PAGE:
The interpretation provided by the NCLAT, regarding the deemed transfer of title of the goods from the assessee to the Customs Authority under Section 72 of the Customs Act would fly in the face of Section 14 of the Code, read with Sections 25 and 33(5). Moreover, such deemed transfer cannot be countenanced in law as the same would be in breach of Article 300A of the Constitution, as properties are deemed to be transferred to the Customs Authority without there being adequate hearing or any adjudication of any form. Such an interpretation cannot be accepted by this court.

The Supreme Court held that-

  • The Code would prevail over The Customs Act, to the extent that once moratorium is imposed in terms of Sections 14 or 33(5) of the Code as the case may be, the respondent authority only has a limited jurisdiction to assess/determine the quantum of customs duty and other levies. The respondent authority does not have the power to initiate recovery of dues by means of sale/confiscation, as provided under the Customs Act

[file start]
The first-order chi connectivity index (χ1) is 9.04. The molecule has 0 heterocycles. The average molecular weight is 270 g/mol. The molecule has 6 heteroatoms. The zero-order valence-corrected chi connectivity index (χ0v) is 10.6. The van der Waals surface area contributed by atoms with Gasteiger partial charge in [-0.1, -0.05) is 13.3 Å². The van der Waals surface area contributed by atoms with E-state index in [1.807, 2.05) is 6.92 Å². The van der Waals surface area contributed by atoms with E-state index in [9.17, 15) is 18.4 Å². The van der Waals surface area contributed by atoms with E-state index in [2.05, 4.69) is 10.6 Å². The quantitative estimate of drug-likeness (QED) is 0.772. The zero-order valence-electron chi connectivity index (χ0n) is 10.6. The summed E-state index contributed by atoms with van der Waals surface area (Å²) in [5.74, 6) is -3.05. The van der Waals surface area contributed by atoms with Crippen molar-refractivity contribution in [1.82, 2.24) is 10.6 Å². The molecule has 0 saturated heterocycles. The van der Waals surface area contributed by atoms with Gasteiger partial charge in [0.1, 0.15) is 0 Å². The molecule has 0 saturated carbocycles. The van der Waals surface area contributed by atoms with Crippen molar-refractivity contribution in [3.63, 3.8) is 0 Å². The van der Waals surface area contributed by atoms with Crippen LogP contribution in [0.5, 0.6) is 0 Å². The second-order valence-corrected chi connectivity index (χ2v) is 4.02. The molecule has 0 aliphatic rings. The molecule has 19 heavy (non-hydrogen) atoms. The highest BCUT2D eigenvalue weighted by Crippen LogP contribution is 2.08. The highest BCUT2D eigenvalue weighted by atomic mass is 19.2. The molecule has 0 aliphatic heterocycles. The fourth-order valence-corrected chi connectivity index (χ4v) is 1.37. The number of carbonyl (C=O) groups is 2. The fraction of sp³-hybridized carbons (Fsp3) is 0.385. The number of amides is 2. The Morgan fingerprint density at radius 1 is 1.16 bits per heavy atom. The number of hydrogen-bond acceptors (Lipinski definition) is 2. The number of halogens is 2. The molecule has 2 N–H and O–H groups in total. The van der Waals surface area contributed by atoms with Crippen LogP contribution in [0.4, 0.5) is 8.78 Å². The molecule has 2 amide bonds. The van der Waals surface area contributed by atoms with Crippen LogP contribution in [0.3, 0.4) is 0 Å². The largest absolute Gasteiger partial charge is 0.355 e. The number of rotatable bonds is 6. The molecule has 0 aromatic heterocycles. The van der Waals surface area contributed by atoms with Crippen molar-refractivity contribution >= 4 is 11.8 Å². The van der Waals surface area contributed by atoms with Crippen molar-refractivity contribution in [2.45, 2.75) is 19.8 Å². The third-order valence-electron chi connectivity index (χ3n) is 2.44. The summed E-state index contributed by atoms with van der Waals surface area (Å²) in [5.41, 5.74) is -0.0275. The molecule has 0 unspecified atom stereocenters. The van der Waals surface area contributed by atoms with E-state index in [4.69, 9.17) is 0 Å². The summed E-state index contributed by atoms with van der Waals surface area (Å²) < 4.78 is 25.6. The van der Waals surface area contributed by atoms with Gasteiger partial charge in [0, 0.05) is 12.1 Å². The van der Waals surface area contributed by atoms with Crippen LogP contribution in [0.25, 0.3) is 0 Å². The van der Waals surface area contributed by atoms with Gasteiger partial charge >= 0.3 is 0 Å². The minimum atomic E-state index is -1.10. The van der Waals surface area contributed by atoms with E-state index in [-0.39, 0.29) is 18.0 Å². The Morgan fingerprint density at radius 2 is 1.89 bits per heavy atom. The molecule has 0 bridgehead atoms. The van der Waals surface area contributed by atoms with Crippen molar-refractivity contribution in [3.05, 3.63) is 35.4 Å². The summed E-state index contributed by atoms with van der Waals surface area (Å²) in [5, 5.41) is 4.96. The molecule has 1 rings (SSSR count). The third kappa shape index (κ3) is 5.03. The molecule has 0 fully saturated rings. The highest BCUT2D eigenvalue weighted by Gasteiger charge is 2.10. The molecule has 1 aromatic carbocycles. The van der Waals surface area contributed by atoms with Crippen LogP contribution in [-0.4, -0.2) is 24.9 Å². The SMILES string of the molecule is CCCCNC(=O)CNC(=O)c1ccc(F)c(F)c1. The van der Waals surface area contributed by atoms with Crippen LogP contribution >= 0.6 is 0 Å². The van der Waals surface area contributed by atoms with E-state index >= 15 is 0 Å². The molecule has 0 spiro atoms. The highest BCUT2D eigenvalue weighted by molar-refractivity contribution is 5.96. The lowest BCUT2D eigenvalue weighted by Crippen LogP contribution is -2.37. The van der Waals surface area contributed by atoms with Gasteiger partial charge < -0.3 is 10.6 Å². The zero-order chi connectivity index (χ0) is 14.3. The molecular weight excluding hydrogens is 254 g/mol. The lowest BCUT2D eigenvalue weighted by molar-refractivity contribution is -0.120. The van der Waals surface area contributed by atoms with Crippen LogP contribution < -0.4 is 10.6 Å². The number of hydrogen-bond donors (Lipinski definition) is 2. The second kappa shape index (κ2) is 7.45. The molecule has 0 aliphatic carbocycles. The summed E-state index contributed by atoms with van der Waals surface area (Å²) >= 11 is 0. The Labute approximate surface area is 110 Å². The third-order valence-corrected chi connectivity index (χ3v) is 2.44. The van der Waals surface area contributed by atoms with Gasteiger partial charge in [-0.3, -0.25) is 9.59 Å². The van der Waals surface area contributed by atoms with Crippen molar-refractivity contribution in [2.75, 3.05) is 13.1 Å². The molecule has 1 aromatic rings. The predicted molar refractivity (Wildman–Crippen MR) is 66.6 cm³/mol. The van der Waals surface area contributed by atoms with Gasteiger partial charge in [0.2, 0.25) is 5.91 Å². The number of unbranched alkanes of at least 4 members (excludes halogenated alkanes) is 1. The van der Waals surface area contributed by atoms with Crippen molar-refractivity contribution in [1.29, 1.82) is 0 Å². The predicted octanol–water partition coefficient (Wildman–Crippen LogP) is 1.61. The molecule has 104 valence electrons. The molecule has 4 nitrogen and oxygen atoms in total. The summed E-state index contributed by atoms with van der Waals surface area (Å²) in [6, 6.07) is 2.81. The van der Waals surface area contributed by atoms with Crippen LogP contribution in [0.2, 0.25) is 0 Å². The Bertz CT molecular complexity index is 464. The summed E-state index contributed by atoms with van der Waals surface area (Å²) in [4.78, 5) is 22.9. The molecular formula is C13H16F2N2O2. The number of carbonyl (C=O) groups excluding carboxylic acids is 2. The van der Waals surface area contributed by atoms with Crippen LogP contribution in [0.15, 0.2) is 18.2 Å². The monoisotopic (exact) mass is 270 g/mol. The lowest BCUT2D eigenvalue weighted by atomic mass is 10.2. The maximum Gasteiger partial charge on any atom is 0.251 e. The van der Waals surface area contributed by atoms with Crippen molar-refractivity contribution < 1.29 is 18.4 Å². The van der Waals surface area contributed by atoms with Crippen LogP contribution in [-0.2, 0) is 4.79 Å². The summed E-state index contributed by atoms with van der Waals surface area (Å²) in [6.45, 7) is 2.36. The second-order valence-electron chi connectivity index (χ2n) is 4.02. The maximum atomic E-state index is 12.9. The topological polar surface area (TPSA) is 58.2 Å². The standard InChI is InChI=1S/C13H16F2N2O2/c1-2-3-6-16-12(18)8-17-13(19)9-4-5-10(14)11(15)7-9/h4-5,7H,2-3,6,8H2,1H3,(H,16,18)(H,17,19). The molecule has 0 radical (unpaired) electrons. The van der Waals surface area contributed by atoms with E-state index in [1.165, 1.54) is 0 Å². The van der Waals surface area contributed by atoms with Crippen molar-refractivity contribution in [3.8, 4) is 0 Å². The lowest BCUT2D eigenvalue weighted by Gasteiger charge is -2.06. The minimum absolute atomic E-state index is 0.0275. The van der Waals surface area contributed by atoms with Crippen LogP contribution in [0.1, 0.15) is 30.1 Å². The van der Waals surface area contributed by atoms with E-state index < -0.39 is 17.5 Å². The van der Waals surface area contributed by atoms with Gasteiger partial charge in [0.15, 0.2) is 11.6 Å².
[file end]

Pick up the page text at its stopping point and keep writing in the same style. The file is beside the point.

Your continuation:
• The respondent could not claim title over the goods and issue notice to sell the goods in terms of the Customs Act when the liquidation process has been initiated.

The Supreme Court allowed the appeal filed by the appellant and set aside the order of the NCLAT.


By: Mr. M. GOVINDARAJAN - December 9, 2022